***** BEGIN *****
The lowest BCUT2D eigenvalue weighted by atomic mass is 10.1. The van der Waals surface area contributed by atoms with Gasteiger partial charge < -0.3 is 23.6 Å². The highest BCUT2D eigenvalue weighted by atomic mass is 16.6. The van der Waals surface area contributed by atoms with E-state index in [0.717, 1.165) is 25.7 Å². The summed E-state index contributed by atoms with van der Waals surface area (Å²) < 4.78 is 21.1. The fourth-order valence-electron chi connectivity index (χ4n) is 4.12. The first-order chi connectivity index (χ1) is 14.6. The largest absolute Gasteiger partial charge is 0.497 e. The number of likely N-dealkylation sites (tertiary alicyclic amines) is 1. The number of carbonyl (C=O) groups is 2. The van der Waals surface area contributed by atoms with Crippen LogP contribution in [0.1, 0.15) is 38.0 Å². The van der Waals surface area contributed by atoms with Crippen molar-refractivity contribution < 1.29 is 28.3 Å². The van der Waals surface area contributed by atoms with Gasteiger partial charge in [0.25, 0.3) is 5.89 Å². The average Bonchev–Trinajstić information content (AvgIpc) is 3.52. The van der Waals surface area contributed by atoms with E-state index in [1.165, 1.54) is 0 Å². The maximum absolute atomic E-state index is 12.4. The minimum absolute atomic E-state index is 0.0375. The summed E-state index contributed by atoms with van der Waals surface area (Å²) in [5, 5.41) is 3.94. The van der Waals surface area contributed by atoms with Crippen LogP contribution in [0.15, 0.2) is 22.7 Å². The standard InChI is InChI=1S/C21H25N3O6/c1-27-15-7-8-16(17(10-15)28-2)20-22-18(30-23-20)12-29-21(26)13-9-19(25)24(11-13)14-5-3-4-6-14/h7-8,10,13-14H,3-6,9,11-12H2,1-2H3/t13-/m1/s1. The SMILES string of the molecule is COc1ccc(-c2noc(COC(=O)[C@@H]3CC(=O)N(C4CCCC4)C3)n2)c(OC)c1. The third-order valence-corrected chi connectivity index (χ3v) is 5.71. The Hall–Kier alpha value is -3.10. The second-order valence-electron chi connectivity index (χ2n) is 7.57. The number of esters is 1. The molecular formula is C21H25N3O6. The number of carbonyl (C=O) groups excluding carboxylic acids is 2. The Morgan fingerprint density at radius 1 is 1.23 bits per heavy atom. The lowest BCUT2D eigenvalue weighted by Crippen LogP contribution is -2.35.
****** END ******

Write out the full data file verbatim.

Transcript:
The lowest BCUT2D eigenvalue weighted by atomic mass is 10.1. The van der Waals surface area contributed by atoms with Gasteiger partial charge < -0.3 is 23.6 Å². The highest BCUT2D eigenvalue weighted by atomic mass is 16.6. The van der Waals surface area contributed by atoms with E-state index in [0.717, 1.165) is 25.7 Å². The summed E-state index contributed by atoms with van der Waals surface area (Å²) < 4.78 is 21.1. The fourth-order valence-electron chi connectivity index (χ4n) is 4.12. The first-order chi connectivity index (χ1) is 14.6. The largest absolute Gasteiger partial charge is 0.497 e. The number of likely N-dealkylation sites (tertiary alicyclic amines) is 1. The number of carbonyl (C=O) groups is 2. The van der Waals surface area contributed by atoms with Crippen LogP contribution in [0.1, 0.15) is 38.0 Å². The van der Waals surface area contributed by atoms with Crippen molar-refractivity contribution < 1.29 is 28.3 Å². The van der Waals surface area contributed by atoms with Gasteiger partial charge in [0.25, 0.3) is 5.89 Å². The average Bonchev–Trinajstić information content (AvgIpc) is 3.52. The van der Waals surface area contributed by atoms with E-state index in [1.165, 1.54) is 0 Å². The maximum absolute atomic E-state index is 12.4. The minimum absolute atomic E-state index is 0.0375. The summed E-state index contributed by atoms with van der Waals surface area (Å²) in [5, 5.41) is 3.94. The van der Waals surface area contributed by atoms with Crippen LogP contribution in [0.15, 0.2) is 22.7 Å². The standard InChI is InChI=1S/C21H25N3O6/c1-27-15-7-8-16(17(10-15)28-2)20-22-18(30-23-20)12-29-21(26)13-9-19(25)24(11-13)14-5-3-4-6-14/h7-8,10,13-14H,3-6,9,11-12H2,1-2H3/t13-/m1/s1. The SMILES string of the molecule is COc1ccc(-c2noc(COC(=O)[C@@H]3CC(=O)N(C4CCCC4)C3)n2)c(OC)c1. The third-order valence-corrected chi connectivity index (χ3v) is 5.71. The Hall–Kier alpha value is -3.10. The second-order valence-electron chi connectivity index (χ2n) is 7.57. The number of esters is 1. The molecular formula is C21H25N3O6. The number of carbonyl (C=O) groups excluding carboxylic acids is 2. The Morgan fingerprint density at radius 1 is 1.23 bits per heavy atom. The lowest BCUT2D eigenvalue weighted by Crippen LogP contribution is -2.35.